Saturday, September 15, 2007

Only One Sonny (Rollins)

Ben Ratliff, as astute author on jazz, has written an excellent article in The New York Times on saxophonist Sonny Rollins, who will perform a concert with only the support of bass and drums at Carnegie Hall, just as he did fifty years ago.

Now, some wealthy Curmudgeon reader (if there are any) needs to buy me tickets, both airplane and concert, so I can witness history in the making.

1 comment:

hobie said...

Having been blessed with two opportunities in the past few years to witness Sonny Rollins in concert (and he’s returning to the Detroit area next month), I can say that I support those assertions out there that Sonny’s concerts tend to transcendent experiences. However, the event you mention is probably destined to be historic, even given Sonny’s life in performance. No question, hearing Sonny do in his late 70s what he did in his 20s will give critics and fans the chance of a lifetime, given that Sonny today is still astonishing. Thanks for bringing this to everyone’s attention.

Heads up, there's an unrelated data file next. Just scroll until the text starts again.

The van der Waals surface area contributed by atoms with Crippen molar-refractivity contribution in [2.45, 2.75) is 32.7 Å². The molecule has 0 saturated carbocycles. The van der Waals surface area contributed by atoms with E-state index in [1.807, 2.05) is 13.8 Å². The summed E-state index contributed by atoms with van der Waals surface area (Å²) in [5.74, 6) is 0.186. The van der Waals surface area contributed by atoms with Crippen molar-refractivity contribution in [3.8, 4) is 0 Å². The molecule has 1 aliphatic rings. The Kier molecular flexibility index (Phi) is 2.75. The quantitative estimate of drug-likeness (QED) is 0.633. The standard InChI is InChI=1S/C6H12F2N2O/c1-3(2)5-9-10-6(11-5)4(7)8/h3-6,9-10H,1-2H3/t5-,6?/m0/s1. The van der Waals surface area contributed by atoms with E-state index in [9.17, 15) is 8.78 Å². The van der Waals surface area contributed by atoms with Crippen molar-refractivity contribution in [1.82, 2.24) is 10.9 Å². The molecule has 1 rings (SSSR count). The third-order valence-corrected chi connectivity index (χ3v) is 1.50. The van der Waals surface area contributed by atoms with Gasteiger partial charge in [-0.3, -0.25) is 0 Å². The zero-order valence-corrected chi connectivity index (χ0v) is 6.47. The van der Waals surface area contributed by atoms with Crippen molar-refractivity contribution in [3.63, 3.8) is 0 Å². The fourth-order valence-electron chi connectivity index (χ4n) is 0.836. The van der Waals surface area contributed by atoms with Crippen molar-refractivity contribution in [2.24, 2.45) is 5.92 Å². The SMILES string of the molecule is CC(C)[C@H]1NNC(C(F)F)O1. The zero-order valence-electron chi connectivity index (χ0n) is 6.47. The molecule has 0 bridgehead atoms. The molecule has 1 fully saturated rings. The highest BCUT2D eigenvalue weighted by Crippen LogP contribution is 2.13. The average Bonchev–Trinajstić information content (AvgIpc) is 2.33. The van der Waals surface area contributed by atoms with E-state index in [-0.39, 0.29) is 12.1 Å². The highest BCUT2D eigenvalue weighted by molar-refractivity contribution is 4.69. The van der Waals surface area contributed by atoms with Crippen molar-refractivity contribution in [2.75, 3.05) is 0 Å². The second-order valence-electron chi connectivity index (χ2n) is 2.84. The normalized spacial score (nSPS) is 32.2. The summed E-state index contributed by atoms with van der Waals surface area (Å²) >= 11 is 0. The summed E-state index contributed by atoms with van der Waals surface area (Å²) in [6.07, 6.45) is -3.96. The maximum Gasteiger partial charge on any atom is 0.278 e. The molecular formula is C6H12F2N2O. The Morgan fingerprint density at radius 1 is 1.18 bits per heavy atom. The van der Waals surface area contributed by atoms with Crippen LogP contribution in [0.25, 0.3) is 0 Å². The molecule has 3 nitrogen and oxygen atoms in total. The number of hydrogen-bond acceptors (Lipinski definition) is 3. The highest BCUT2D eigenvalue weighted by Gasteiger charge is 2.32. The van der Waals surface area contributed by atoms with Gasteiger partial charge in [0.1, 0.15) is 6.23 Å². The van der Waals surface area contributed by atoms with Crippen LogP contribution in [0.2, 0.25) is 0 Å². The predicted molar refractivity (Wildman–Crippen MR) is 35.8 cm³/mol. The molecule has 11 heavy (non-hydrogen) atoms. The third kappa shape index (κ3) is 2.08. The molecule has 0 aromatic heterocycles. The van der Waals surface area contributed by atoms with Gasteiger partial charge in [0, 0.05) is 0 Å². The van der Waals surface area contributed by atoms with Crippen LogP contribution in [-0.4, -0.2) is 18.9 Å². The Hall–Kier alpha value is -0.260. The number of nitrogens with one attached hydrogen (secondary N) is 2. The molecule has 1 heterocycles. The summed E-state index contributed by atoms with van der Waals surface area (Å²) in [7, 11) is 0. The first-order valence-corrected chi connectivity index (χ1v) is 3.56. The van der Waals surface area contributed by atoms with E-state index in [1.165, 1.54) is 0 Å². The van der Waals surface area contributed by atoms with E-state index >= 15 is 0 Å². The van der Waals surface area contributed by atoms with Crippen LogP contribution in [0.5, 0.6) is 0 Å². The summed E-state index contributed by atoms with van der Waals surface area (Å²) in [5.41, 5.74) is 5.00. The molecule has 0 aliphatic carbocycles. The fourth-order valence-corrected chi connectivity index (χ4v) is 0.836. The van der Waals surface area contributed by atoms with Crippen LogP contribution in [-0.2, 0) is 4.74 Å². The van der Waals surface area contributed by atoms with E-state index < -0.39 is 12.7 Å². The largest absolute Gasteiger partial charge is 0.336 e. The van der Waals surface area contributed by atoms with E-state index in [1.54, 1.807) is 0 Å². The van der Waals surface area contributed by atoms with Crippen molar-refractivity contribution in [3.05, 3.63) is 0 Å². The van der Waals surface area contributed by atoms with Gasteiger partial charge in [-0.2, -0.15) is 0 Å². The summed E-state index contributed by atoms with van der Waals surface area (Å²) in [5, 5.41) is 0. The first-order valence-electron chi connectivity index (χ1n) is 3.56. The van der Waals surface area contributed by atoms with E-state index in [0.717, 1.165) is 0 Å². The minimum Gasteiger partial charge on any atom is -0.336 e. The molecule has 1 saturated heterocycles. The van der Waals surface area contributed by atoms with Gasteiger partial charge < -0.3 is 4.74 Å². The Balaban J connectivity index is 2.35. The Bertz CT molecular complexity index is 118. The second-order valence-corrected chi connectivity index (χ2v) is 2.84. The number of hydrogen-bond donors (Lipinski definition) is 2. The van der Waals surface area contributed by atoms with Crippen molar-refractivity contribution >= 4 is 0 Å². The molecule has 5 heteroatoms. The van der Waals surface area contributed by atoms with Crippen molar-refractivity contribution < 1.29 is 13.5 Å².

In this context, a recent book on Lee Konitz, a legendary alto sax improviser and a contemporary of Rollins who himself adopted the sax-bass-drums format for his most famous recording, Motion, includes a brief interview with Sonny in which he discusses the trio configuration as it related to A Night at the Village Vanguard and Motion. It’s worth reading. (The book, written by Andy Hamilton and entitled Lee Konitz: Conversations on the Improviser’s Art, also includes Konitz’s comparison of Coltrane and Rollins; I think it’s safe to say that Konitz gives the edge to Sonny.)